(Photo: sheknows.com)

Rabbi Ari Enkin

By Rabbi Ari Enkin, Rabbinic Director, United with Israel

In the second article in the “Dating, Love, and Marriage” series, we discussed dating tips. In this piece we discuss what men and women really want!

What Men Want

What men really want from their wives is appreciation, respect and love. I’ll share with you some examples of all three:


Do you welcome your husband  home at the end of the day, or do you greet him with a barrage of complaints?

“You forgot to take out the garbage!”

“You didn’t….”

“I told you to….”

If you treat you husband like a king, he will treat you like a queen.


Let your husband know you’re proud of him!

“You handled that client very skillfully.”

“You’re really good at…”

“I like the way you…”


Say those three simple words, often. And without prompting. Yes, although they won’t admit it, men need to hear them too. Express it in action too, just as you expect your husbands to do. Appreciating your spouse, giving him respect and showering him with love is the basis for a strong marriage.

What Women Want

Like men, women certainly want admiration and respect, but their deepest desire is to be loved. As the sages teach us, “A woman’s nature is to find favor in her husband’s eyes.” Women will forgive many minor transgressions if they feel a sense of being treasured, of being cared for.

Men may think, “Didn’t I tell her yesterday that I loved her?” “Didn’t I take her out for our anniversary?”

“Is there any limit to the amount of reassurance a woman needs?” The wise husband knows that the answer is no. And the smallest oversight can lead to vulnerability and insecurity.

Men need to constantly express and demonstrate their love.


Through gratitude. “Thank you for dinner.” “Thank you for watching the kids.” “Thank you for paying the bills.” “Thank you for being there for me.” “Thank you for brightening up my day.”

Through praise. “That was a delicious dessert.” “I like how you decorated the living room.” “Our children are a real credit to you.” “You handled that situation at work very diplomatically.”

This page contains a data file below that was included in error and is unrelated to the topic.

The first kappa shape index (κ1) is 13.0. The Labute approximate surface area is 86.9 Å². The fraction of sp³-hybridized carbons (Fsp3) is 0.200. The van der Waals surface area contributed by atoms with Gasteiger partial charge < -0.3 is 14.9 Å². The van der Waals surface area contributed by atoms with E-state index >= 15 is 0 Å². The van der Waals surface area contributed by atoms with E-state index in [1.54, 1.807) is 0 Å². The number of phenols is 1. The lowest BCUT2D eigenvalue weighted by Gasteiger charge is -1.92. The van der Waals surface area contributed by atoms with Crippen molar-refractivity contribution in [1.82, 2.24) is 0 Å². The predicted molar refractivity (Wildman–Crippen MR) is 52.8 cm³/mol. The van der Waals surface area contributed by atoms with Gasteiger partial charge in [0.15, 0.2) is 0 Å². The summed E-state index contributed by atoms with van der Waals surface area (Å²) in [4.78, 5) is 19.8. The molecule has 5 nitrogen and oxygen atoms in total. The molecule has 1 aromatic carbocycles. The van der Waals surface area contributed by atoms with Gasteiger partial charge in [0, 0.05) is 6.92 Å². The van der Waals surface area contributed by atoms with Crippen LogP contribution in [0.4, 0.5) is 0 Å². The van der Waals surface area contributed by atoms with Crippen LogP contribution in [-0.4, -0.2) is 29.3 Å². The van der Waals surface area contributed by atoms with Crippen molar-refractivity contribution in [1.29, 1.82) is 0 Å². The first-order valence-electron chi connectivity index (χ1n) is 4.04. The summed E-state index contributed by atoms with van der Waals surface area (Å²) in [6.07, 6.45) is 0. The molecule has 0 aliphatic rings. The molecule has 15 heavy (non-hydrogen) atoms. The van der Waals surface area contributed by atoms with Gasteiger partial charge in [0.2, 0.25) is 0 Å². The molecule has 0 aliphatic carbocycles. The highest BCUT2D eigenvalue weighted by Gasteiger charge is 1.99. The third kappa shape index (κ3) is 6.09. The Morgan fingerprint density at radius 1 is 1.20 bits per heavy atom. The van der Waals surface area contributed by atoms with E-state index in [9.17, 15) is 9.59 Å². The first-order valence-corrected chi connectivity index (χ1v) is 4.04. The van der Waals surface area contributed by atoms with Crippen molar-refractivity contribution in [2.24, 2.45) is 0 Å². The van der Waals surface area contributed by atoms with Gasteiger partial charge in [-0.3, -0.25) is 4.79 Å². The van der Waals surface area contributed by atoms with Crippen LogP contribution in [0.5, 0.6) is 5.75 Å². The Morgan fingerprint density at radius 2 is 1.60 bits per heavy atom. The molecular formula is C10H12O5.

Through care and consideration. When Jacob fears war with his brother Esau, he places his wives and children in a safer position near the back of the group. His wives are the mothers of the whole Jewish people. They’ve shaped who we are today. They included characters whom we admire and attempt to emulate. And they took the protected position in the back.

Through physical affection.

An aspect of feeling loved is feeling desired.

If your wife asks you if she looks fat, the answer is ALWAYS no. Even if she’s expecting triplets! There is NO mitzvah to be honest in this type of situation.

But more than that, while “You don’t look fat” is certainly better than “You could use to lose a few pounds,” the best of all is: “You always look beautiful to me.” “No matter what you weigh, I’ll always find you attractive” is also good. And don’t stop there. “I like the way that dress looks on you.” “Those are great colors.” “That’s a good style for you.” Even an appreciative smile goes a long way. Because a woman’s desire is to be loved, criticism can be overwhelming. Be careful.

Some Rabbinical Advice for a Good Marriage:

1. Dropping everything and rallying the troops to the front door to give your husband or wife an enthusiastic welcome when he or she comes home from work.

2. Consult your spouse and ask permission before going somewhere. “Is it okay for me to go?”

3. Get off the phone when your spouse walks into the house. “Hey, my spouse just walked in, I have to go. I’ll call you later.”

4. Looking good in the presence of one’s spouse. Unfortunately, we have it backwards. When we leave the house to interact with strangers we are careful to be dressed to impress, but with our spouse we take the liberty of being “as is.” Looking good is an expression of respect to the most significant person in our life.

5. Catch your spouse doing something right. People are inclined, especially with those closest to them, to find fault and to be critical. We are quick to comment on what is not right. We should endeavor to find the positive in our spouse.

6. Cooking your spouse’s favorite dish (at least on occasion).

7. The intimate relationship between husband and wife must be a non-negotiable priority. To a man, a wife’s interest is the supreme expression of respect. To a wife it is a confirmation or her being loved and cherished. Conversely, and in either case, denial of intimacy is the ultimate rejection. The intimate relationship has suffered in our frenzied times.

To see the previous article in this series, click HERE.